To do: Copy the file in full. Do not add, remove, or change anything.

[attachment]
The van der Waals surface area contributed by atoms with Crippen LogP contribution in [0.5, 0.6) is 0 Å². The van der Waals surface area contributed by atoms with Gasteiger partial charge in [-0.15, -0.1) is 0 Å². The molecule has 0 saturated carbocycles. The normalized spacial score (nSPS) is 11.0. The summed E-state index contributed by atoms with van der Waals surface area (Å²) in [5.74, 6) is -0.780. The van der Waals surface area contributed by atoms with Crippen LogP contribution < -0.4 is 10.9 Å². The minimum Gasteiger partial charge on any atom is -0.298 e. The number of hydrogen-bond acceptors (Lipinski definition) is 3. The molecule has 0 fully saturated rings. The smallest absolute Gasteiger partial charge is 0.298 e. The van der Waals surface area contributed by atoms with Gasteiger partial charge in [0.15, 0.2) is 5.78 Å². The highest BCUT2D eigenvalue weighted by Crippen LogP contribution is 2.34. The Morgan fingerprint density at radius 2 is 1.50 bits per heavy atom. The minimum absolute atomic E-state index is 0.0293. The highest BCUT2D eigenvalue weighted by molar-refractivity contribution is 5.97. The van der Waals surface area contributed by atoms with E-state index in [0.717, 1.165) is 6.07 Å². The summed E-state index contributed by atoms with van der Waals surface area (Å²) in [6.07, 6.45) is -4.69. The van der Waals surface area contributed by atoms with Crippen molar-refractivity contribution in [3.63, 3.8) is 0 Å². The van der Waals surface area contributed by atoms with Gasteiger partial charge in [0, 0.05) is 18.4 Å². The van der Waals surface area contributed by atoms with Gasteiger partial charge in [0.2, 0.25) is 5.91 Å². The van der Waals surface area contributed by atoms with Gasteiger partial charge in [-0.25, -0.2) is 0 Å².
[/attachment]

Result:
The van der Waals surface area contributed by atoms with Crippen LogP contribution in [0.5, 0.6) is 0 Å². The van der Waals surface area contributed by atoms with Gasteiger partial charge in [-0.15, -0.1) is 0 Å². The molecule has 0 saturated carbocycles. The normalized spacial score (nSPS) is 11.0. The summed E-state index contributed by atoms with van der Waals surface area (Å²) in [5.74, 6) is -0.780. The van der Waals surface area contributed by atoms with Crippen LogP contribution < -0.4 is 10.9 Å². The minimum Gasteiger partial charge on any atom is -0.298 e. The number of hydrogen-bond acceptors (Lipinski definition) is 3. The molecule has 0 fully saturated rings. The smallest absolute Gasteiger partial charge is 0.298 e. The van der Waals surface area contributed by atoms with Gasteiger partial charge in [0.15, 0.2) is 5.78 Å². The highest BCUT2D eigenvalue weighted by Crippen LogP contribution is 2.34. The Morgan fingerprint density at radius 2 is 1.50 bits per heavy atom. The minimum absolute atomic E-state index is 0.0293. The highest BCUT2D eigenvalue weighted by molar-refractivity contribution is 5.97. The van der Waals surface area contributed by atoms with E-state index in [0.717, 1.165) is 6.07 Å². The summed E-state index contributed by atoms with van der Waals surface area (Å²) in [6.07, 6.45) is -4.69. The van der Waals surface area contributed by atoms with Crippen molar-refractivity contribution in [3.63, 3.8) is 0 Å². The van der Waals surface area contributed by atoms with Gasteiger partial charge in [0, 0.05) is 18.4 Å². The van der Waals surface area contributed by atoms with Gasteiger partial charge in [0.2, 0.25) is 5.91 Å². The van der Waals surface area contributed by atoms with Gasteiger partial charge in [-0.25, -0.2) is 0 Å².